A Malaysian Australian is an Australian person who is from or has ancestral ties to Malaysia. The term is not precise, as a significant number of Australians from Malaysia are not indigenous Malays but are overseas Chinese, Indian and other groups. There are also ethnic Malays in Australia who came to Australia prior to the establishment of Malaysia, or come from other regional countries including Singapore and Brunei.
At the 2006 Census 92,335 Australian residents stated that they were born in Malaysia. 64,855 Malaysian born Australian residents declared having Chinese ancestry (either alone or with another ancestry), 12,057 declared a Malay ancestry and 5,848 declared an Indian ancestry.
Malaysian Australians are well established in Australia. Slightly more than half (46,445) had Australian citizenship, and 47,521 had arrived in Australia in 1989 or earlier. 32,325 spoke English at home, 24,347 spoke Cantonese, 18,676 spoke Mandarin and 5,329 spoke Bahasa Melayu. Malaysian Australians were resident in Melbourne (29,174), Sydney (21,211) and Perth (18,993).
Although Malaysia has a 60% Muslim population, only 5% of Malaysian-born Australians cited Islam as their religion in the 2006 Census.
Malay labourers were brought over to Australia to work mainly in the copra, sugarcane, pearl diving and trepang industries. In the case of Cocos Islands, the Malays were first brought as slaves under Alexander Hare in 1826, but were then employed as coconut harvesters for copra. However, there were no historical facts that prove that the Malays settled in mainland Australia and east coast until the late 19th century, where they not only work in the trepang or pearl diving industry, but also in sugarcane plantations.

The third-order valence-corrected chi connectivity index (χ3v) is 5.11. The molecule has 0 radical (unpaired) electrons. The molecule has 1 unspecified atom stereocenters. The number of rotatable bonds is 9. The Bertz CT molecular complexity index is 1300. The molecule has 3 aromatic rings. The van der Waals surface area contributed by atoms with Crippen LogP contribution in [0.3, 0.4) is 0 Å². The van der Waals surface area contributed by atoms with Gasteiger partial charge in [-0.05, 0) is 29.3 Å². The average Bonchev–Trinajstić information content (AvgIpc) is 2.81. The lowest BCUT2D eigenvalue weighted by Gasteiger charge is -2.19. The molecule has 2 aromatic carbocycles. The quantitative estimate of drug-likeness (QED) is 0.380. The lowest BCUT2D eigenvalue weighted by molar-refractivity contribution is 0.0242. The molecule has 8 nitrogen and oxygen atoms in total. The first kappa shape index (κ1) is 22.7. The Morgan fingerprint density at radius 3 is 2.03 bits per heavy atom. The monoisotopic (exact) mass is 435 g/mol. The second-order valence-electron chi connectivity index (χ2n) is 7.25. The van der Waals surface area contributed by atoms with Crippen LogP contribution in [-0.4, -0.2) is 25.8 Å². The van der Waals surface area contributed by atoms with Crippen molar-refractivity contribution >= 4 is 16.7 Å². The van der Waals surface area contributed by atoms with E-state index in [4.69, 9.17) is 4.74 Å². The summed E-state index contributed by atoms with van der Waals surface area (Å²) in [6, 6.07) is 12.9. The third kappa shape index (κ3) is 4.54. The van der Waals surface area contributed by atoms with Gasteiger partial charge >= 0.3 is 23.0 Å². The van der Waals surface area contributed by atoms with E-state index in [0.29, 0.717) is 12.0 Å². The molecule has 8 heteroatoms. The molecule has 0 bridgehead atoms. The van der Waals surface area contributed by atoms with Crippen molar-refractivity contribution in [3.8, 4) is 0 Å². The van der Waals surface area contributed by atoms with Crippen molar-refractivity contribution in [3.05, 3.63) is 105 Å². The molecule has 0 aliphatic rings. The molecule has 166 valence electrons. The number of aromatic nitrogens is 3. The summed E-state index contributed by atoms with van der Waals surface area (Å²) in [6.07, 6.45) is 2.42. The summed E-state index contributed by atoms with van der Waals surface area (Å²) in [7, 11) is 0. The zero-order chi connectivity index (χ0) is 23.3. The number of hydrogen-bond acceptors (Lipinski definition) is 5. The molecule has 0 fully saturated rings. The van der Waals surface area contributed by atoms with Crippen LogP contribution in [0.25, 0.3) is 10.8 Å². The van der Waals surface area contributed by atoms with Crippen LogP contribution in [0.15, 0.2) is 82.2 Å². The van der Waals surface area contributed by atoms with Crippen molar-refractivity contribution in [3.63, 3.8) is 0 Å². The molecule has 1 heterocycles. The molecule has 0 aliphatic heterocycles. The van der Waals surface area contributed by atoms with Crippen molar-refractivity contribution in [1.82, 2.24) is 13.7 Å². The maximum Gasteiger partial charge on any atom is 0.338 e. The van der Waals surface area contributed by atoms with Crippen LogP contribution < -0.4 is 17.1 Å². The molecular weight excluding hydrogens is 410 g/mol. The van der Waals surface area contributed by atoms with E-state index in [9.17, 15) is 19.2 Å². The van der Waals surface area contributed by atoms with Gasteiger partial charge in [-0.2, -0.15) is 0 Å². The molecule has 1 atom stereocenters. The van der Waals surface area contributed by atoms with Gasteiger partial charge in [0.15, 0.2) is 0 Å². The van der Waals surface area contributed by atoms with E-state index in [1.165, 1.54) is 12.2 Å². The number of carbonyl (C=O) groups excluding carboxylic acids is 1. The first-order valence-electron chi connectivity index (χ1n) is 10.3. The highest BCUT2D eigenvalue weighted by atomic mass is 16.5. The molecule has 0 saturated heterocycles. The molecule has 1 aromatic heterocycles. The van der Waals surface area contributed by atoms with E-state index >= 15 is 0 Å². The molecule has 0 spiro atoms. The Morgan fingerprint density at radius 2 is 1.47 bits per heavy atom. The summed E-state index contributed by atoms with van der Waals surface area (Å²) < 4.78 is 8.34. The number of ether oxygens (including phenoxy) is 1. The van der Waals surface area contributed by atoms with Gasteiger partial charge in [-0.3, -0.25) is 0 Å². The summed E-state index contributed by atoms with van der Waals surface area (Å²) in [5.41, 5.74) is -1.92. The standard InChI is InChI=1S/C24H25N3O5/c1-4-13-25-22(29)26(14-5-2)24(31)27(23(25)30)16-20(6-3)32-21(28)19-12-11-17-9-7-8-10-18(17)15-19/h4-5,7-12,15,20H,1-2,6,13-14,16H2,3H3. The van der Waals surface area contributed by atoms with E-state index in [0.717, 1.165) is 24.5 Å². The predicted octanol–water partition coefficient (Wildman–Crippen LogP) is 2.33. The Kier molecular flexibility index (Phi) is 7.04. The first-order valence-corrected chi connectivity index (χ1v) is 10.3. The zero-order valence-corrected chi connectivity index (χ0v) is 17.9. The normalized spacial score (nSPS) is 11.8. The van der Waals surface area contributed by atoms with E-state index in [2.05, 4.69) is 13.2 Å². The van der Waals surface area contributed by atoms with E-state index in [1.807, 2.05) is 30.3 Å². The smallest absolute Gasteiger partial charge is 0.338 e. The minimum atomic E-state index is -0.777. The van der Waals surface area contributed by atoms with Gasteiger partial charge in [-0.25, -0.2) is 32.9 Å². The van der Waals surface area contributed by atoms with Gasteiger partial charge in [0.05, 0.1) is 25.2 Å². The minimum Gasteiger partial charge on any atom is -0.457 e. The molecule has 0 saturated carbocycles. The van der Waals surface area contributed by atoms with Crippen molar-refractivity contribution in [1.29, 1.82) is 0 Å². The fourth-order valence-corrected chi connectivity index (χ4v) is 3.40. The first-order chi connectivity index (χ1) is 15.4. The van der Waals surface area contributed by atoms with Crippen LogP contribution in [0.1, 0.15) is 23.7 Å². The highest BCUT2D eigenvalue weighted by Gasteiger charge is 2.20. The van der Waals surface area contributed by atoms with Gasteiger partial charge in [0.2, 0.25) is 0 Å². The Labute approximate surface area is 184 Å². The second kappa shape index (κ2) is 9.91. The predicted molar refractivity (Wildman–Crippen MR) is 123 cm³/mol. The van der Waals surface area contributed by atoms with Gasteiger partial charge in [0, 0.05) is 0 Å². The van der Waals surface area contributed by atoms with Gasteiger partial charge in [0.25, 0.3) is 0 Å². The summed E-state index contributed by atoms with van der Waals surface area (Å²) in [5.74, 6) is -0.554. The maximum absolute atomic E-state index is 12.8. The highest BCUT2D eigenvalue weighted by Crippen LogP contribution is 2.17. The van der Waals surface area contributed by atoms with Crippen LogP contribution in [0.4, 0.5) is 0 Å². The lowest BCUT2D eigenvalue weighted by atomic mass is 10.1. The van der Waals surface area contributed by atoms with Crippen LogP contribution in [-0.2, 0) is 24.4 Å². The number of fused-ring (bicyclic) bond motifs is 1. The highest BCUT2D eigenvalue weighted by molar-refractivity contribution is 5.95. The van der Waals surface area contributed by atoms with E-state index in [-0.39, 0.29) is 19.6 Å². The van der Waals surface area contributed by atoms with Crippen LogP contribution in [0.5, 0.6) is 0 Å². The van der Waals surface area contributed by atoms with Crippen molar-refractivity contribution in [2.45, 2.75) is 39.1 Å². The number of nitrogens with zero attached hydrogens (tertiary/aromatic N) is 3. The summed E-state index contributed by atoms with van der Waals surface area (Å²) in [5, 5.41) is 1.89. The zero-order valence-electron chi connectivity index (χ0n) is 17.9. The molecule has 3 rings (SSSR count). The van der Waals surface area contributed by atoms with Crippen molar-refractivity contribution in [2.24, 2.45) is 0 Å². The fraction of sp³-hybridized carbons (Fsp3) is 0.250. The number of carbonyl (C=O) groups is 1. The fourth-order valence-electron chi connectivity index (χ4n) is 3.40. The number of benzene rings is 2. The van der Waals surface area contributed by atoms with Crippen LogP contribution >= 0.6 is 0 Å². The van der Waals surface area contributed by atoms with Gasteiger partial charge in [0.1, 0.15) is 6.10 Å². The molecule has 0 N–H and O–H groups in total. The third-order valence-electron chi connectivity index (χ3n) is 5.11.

In Western Australia and Northern Territory, Malay pearl divers were recruited through an agreement with the Dutch. By 1875, there were 1800 Malay pearl divers working in Western Australia itself. Most of them returned home when their contract is expired. The Immigration Restriction Act in 1901 severely curtailed the growth of this community.
From the 1950s onwards Malaysians came to Australia to study under the Colombo Plan, with many choosing to stay in Australia after graduation. Their numbers increased following the end of the Immigration Restriction Act in 1973. As Malaysia's affluence increased, more students came to study as self-financed students.
|name||Born - Died||Notable for||Connection with Australia||Connection with Malaysia|
|Chong Lim||musician, music director||lives in Australia||born Malaysia|
|Kamahl||1934-||singer||lives in Australia; immigrated 1953||born Malaysia|
|Guy Sebastian||1981-||singer||lives in Australia; immigrated as child||born Malaysia|
|Pria Viswalingam||1962-||documentary and film maker||works in Australia||born Malaysia|
|James Wan||1977-||producer, screenwriter, and film director||brought up in Australia and studied there||born Malaysia|
|Julian Yeo||jazz/cabaret vocalist|